Othello

0517092948-01-_sx450_sy635_sclzzzzzzz_Othello by William Shakespeare
My rating: 5 out of 5 stars

If I had to boil this review down to one word it would be: envy. Although Othello is the titular character, Iago is the play’s central character. Iago’s enviousness towards his Moorish commander results in him destroying numerous lives to get revenge for his lot in life. Through Iago’s enviousness other character’s enviousness comes is exposed to the audience and manipulated by Iago for his own ends like Roderigo whose purpose is used up Iago “vengeance” kills for attempting to murder Cassio.

Iago’s interactions with Desdemona, Emilia, Cassio, and Othello continue his grand manipulations, through Act III sees the him at his best. In fact Act III is truly one of the best Acts I’ve personally read during my Shakespeare read-through and if anything I would see a production or adaptation of this play just for Act III alone.

Mort (Discworld #4, Death #1)

0062225715-01-_sx450_sy635_sclzzzzzzz_Mort by Terry Pratchett
My rating: 4 of 5 stars

Death takes on an apprentice then takes some time off vacation that results in some interesting events on the Disc in the fourth book of Terry Pratchett’s Discworld series.  The idea of having the Disc’s Grim Reaper as a major character who is interested in experiencing the “fleshy” side of things could have turned into disaster if not handled right, but Pratchett just uses it to create more laughs and hilarious situations for not only Death but his apprentice Mort, daughter Ysabell, and servant Albert.  The mistakes of Mort as he tries to properly fulfill the role of his boss and his resulting continual screw ups in trying to fix his mistakes without informing Death while dealing with two other living occupants of Death’s timeless domain.

Ever since watching the miniseries based on Hogfather, I have been waiting to read a Discworld book in which Death was the central character and I wasn’t disappointed.  After finishing this book I can’t wait to see what else Pratchett has up his sleeve for Discworld.

Discworld

Infinity Gauntlet

0785156593.01._sx450_sy635_sclzzzzzzz_Infinity Gauntlet by Jim Starlin
My rating: 3 of 5 stars

The Infinity Gauntlet is one of those comic events that makes an impact when it debuts and then casts a long shadow in the universe in which it is set.  The story within the six issue collection is very well written and illustrated as it shows the effects of Thanos’ use of the Gauntlet as the universe’s new deity and as Marvel’s heroes, villains, and cosmic entities battle to save existence.  Starlin’s use of foreshadowing in the saga itself is well done for the conclusion of the entire story by reminding readers of previous conflicts, however this also undermines the entire volume.  Background of how Thanos achieved gaining possession of the Gauntlet is a big missing piece that leaves a hole in the narrative that hurts the collection for first time readers like myself.  But once a reader like myself is able to see how Thanos gained possession of the Gauntlet then this collection will really shine.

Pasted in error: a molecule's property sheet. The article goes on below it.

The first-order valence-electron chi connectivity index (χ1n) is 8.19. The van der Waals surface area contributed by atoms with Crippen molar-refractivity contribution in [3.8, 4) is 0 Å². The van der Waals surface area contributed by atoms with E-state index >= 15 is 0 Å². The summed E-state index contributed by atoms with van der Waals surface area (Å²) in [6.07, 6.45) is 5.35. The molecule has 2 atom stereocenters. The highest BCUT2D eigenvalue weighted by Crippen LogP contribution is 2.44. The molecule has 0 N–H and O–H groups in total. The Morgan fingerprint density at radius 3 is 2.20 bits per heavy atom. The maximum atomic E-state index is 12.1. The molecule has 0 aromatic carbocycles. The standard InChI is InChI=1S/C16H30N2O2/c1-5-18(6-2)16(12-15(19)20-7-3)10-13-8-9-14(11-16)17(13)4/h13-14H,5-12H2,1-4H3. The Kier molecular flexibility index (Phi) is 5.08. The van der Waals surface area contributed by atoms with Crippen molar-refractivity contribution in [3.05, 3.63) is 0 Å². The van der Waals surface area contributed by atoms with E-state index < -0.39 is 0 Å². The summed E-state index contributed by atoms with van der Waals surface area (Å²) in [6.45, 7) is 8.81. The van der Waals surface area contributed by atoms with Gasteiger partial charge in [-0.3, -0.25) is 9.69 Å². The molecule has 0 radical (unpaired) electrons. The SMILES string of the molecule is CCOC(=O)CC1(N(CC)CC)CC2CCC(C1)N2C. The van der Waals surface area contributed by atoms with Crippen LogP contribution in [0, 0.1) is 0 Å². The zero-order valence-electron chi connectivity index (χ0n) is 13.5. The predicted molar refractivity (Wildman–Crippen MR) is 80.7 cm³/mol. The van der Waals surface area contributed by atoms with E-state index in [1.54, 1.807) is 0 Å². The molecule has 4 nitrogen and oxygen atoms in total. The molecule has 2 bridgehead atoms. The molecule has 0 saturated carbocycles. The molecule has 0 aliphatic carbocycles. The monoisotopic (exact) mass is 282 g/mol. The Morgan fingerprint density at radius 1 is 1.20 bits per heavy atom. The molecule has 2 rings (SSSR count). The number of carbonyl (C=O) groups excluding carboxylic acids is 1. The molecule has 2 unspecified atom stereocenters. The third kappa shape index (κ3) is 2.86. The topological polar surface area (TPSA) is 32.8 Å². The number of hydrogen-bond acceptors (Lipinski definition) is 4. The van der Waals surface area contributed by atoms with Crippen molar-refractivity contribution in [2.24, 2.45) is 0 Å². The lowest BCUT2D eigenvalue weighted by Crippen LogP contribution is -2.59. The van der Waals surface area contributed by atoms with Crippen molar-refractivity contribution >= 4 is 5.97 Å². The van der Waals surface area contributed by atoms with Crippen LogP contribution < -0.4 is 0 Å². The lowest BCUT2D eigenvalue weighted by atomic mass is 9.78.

Paladin of Souls (Chalion #2)

0380818612.01._sx450_sy635_sclzzzzzzz_Paladin of Souls by Lois McMaster Bujold
My rating: 5 of 5 stars

Paladin of Souls, the second chapter of Lois McMaster Bujold’s Chalion trilogy is just as fantastic as The Curse of Chalion and maybe slightly better.  Shifting the focus from Cazaril and royal court, Bujold followed the formerly mad dowager royina Ista through a false pilgrimage into the heart of a war in which the mortal, demonic, and the divine are twisted together.

Set three years after the first book, the book begins with Ista having finished with the funeral rites for her own mother and dealing with stigma of her former madness.  Wanting to just escape her childhood home, later asylum, Ista uses the uses the idea of a religious pilgrimage for the purpose if only for a little while.  But hardly has it begun when her party is first attacked by demonic and then enemy forces.  After being made a special prisoner, Ista is rescued like in a children’s tale by Arhys dy Lutez, the commander of the border fortress of Castle Porifors.  And it’s only when Ista arrives at Porifors that things get really interesting.

Although Ista is the main character, Bujold returns two other minor characters from the first book the dy Gura brother though the younger Foix is given more attention than his elder brother.  Attending Ista as her lady-in-waiting is “tomboy” courier Liss, who is both feisty and clever as well as been naive creates a well rounded character.  The various inhabitants of Porifors and the their links to the great mystery that Ista and her party stumble upon are ingeniously constructed.  Bujold further develops her theological system, which is one of the most unique and clever that I’ve personally read.

To be honest I couldn’t find a fault in this book, from the first page I was hook and always wanted to follow along with Ista as she attempted to figure out what was happening in both the realms of the mortal and the divine.  I recommend this book to anyone who is a fan of fantasy and enjoyed The Curse of Chalion.